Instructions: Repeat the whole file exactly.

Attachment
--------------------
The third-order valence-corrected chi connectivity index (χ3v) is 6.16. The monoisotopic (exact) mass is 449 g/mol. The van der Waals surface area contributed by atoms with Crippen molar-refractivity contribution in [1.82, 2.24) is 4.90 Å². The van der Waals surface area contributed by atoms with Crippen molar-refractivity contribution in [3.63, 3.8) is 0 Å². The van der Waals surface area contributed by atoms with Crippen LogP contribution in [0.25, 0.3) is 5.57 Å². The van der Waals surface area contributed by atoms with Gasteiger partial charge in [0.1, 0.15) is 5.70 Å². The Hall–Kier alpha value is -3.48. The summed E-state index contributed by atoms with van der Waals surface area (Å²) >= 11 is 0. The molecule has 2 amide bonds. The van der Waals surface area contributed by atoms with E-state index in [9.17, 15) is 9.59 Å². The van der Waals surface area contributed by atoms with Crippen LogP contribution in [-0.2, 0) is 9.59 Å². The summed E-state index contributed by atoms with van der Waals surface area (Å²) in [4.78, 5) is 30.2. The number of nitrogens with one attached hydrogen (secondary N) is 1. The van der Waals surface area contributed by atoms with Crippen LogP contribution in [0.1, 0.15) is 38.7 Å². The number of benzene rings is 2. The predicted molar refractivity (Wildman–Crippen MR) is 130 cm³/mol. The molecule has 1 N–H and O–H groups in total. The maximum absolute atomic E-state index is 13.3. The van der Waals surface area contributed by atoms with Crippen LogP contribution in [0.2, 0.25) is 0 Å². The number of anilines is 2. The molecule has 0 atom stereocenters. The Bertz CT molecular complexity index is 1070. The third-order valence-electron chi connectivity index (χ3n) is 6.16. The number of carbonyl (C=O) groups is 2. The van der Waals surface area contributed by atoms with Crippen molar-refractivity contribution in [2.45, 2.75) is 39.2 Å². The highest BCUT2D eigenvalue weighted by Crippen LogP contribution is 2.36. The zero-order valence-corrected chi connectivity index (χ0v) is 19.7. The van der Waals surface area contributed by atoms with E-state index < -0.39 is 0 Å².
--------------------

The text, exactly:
The third-order valence-corrected chi connectivity index (χ3v) is 6.16. The monoisotopic (exact) mass is 449 g/mol. The van der Waals surface area contributed by atoms with Crippen molar-refractivity contribution in [1.82, 2.24) is 4.90 Å². The van der Waals surface area contributed by atoms with Crippen molar-refractivity contribution in [3.63, 3.8) is 0 Å². The van der Waals surface area contributed by atoms with Crippen LogP contribution in [0.25, 0.3) is 5.57 Å². The van der Waals surface area contributed by atoms with Gasteiger partial charge in [0.1, 0.15) is 5.70 Å². The Hall–Kier alpha value is -3.48. The summed E-state index contributed by atoms with van der Waals surface area (Å²) >= 11 is 0. The molecule has 2 amide bonds. The van der Waals surface area contributed by atoms with E-state index in [9.17, 15) is 9.59 Å². The van der Waals surface area contributed by atoms with Crippen LogP contribution in [-0.2, 0) is 9.59 Å². The summed E-state index contributed by atoms with van der Waals surface area (Å²) in [4.78, 5) is 30.2. The number of nitrogens with one attached hydrogen (secondary N) is 1. The van der Waals surface area contributed by atoms with Crippen LogP contribution in [0.1, 0.15) is 38.7 Å². The number of benzene rings is 2. The predicted molar refractivity (Wildman–Crippen MR) is 130 cm³/mol. The molecule has 1 N–H and O–H groups in total. The maximum absolute atomic E-state index is 13.3. The van der Waals surface area contributed by atoms with Crippen LogP contribution in [0.2, 0.25) is 0 Å². The number of anilines is 2. The molecule has 0 atom stereocenters. The Bertz CT molecular complexity index is 1070. The third-order valence-electron chi connectivity index (χ3n) is 6.16. The number of carbonyl (C=O) groups is 2. The van der Waals surface area contributed by atoms with Crippen molar-refractivity contribution in [2.45, 2.75) is 39.2 Å². The highest BCUT2D eigenvalue weighted by Crippen LogP contribution is 2.36. The zero-order valence-corrected chi connectivity index (χ0v) is 19.7. The van der Waals surface area contributed by atoms with E-state index < -0.39 is 0 Å².